Bile acid sequestrants for cholesterol


Description

Bile acid sequestrants are medicines that help lower your LDL (bad) cholesterol. Too much cholesterol in your blood can stick to the walls of your arteries and narrow or block them.

These medicines work by blocking bile acid in your stomach from being absorbed in your blood. Your liver then needs the cholesterol from your blood to make more bile acid. This reduces your cholesterol level.

This medicine also may help people with type 2 diabetes manage their blood sugar.

Alternative Names

Antilipemic agent; Bile acid resins; Colestipol (Colestid®); Cholestyramine (LoCholest®, Prevalite®, and Questran®); Colesevelam (Welchol®)

How Bile Acid Sequestrants Help

Improving your cholesterol levels can help protect you from:

Your health care provider will work with you to lower your cholesterol by improving your diet. If this is not successful, medicines to lower the cholesterol may be the next step.

Statins are thought to be the best drugs to use for people who need medicines to lower their cholesterol.

Some people may be prescribed these medicines in combination with other drugs. They may also need to take them if other medicines are not tolerated due to allergies or side effects.

Both adults and teenagers can use this medicine when needed.

How to Take Bile Acid Sequestrants

Take your medication as directed. You may take this medicine 1 to 2 times per day or more often in smaller doses. DO NOT stop taking your medicine without first talking with your provider.

This medicine comes in pill or powder form.

You should take this medicine with food, unless otherwise directed.

Store all of your medicines in a cool, dry place. Keep them where children cannot get to them.

You should follow a healthy diet while taking bile acid sequestrants. This includes eating less fat in your diet. Other ways you can help your heart include:

Know Your Risks

Before you start taking bile acid sequestrants, tell your provider if you:

If you have certain conditions, you may need to avoid this medication. These include:

Tell your provider about all of your medicines, supplements, vitamins, and herbs. Certain medicines may interact with bile acid sequestrants. Be sure to tell your provider before taking any new medicines.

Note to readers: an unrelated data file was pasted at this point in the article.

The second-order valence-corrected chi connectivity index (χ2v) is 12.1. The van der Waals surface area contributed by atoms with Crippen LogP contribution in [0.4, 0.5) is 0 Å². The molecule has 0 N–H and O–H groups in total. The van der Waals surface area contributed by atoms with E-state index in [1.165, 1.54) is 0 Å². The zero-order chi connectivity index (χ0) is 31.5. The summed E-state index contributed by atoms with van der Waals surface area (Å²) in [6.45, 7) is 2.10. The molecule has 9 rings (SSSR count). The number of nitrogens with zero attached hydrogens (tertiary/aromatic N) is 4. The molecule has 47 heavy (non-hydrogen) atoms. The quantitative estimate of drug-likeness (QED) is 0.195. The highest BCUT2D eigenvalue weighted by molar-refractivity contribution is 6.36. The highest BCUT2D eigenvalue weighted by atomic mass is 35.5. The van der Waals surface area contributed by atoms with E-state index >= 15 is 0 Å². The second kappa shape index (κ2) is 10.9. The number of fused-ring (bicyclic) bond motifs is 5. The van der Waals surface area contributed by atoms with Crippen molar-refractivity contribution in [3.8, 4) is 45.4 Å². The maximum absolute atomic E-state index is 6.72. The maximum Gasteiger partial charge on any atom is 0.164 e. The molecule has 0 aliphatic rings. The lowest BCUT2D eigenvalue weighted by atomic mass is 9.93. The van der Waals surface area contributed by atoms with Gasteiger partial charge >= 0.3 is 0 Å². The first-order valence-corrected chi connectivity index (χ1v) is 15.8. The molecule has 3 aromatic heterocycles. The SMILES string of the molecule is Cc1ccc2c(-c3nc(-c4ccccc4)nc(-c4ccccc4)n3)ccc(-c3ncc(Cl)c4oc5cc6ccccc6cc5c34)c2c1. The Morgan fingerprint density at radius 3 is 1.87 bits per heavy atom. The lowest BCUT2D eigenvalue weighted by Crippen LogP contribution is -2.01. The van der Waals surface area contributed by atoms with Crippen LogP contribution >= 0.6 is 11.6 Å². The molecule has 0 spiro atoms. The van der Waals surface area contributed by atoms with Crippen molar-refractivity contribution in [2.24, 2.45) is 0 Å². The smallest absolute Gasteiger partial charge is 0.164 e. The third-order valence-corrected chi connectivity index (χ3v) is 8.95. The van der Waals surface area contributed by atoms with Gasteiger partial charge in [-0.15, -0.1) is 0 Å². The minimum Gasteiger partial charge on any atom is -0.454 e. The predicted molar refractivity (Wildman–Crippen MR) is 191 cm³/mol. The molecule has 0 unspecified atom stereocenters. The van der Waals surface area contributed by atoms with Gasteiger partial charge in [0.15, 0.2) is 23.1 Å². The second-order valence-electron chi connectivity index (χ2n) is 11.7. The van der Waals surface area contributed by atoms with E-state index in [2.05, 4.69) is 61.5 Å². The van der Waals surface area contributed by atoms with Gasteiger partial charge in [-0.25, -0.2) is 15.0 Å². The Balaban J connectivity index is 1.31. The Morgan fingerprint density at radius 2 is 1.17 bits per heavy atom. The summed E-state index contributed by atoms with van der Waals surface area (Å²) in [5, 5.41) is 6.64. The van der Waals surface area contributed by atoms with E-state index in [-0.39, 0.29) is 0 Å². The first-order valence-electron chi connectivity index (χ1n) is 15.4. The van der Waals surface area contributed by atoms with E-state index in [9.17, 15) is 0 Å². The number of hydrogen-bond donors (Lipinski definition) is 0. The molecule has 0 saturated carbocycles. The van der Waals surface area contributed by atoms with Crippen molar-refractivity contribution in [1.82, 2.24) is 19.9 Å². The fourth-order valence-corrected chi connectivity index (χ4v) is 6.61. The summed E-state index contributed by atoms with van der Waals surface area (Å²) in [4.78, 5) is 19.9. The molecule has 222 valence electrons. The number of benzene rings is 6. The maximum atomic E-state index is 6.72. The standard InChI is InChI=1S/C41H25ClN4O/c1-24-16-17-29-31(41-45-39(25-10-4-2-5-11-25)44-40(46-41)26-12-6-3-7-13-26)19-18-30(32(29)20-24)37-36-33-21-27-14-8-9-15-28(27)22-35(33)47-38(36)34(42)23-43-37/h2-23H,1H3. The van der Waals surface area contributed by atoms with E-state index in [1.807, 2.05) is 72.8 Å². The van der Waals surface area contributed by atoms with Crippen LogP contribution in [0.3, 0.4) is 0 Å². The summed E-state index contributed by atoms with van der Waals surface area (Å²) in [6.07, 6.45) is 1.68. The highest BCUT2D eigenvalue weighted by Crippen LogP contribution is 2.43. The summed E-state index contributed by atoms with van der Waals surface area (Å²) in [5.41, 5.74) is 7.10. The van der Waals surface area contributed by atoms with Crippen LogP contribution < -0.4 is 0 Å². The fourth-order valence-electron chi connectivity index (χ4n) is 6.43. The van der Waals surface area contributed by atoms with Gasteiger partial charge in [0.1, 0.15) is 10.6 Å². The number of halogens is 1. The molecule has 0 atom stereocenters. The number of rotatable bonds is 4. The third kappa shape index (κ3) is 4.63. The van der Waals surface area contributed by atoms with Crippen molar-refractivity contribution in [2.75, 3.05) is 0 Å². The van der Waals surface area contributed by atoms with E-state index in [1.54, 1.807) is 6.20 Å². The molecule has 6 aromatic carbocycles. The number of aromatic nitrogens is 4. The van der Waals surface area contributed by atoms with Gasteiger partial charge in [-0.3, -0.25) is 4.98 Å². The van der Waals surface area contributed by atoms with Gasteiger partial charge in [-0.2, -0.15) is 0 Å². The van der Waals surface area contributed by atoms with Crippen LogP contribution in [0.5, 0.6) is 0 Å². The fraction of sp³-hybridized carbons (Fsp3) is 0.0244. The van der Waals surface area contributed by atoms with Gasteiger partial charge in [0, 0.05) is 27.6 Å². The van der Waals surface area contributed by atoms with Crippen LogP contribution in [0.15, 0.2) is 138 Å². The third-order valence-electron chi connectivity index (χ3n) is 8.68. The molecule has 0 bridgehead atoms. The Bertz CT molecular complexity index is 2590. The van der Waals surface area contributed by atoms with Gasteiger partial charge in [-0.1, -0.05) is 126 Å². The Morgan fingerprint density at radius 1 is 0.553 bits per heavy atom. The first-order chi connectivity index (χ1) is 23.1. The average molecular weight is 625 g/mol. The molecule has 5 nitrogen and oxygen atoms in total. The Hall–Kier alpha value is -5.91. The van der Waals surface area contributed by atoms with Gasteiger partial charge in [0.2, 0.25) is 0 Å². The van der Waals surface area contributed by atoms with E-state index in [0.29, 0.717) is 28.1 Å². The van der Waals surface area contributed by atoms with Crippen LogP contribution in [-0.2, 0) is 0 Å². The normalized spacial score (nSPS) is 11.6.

Taking this medicine may also affect how vitamins and other medications are absorbed in the body. Ask your provider if you should take a multivitamin supplement.

Regular blood tests will tell you and your provider how well the medicine is working.

Side Effects

Constipation is the most common side effect. Other possible side effects may include:

When to Call the Doctor

You should call your health care provider if you have:

References

Davidson DJ, Wilkinson MJ, Davidson MH. Combination therapy for dyslipedimia. In: Ballantyne CM, ed. Clinical Lipidology: A Companion to Braunwald's Heart Disease. 2nd ed. Philadelphia, PA: Elsevier Saunders; 2015:chap 27.

Genest J, Libby P. Lipoprotein disorders and cardiovascular disease. In: Mann DL, Zipes DP, Libby P, Bonow RO, Braunwald E, eds. Braunwald's Heart Disease: A Textbook of Cardiovascular Medicine. 10th ed. Philadelphia, PA: Elsevier Saunders; 2015:chap 45.

Goldberg AC. Bile acid sequestrants. In: Ballantyne CM, ed. Clinical Lipidology: A Companion to Braunwald's Heart Disease. 2nd ed. Philadelphia, PA: Elsevier Saunders; 2015:chap 22.

Stone NJ, Robinson J, Lichtenstein AH, et al. 2013 ACC/AHA Guideline on the Treatment of Blood Cholesterol to Reduce Atherosclerotic Cardiovascular Risk in Adults: A Report of the American College of Cardiology/American Heart Association Task Force on Practice Guidelines. J Am Coll Cardiol. 2014 Jul 1;63(25 Pt B). PMID: 24239923 www.ncbi.nlm.nih.gov/pubmed/24239923.

US Food and Drug Administration. High Cholesterol--Medicines to help you. www.fda.gov/downloads/ForConsumers/ByAudience/ForWomen/FreePublications/UCM179918.pdf. Updated November 11, 2014. Accessed March 22, 2016.


Review Date: 2/24/2016
Reviewed By: Michael A. Chen, MD, PhD, Associate Professor of Medicine, Division of Cardiology, Harborview Medical Center, University of Washington Medical School, Seattle, WA. Also reviewed by David Zieve, MD, MHA, Isla Ogilvie, PhD, and the A.D.A.M. Editorial team.
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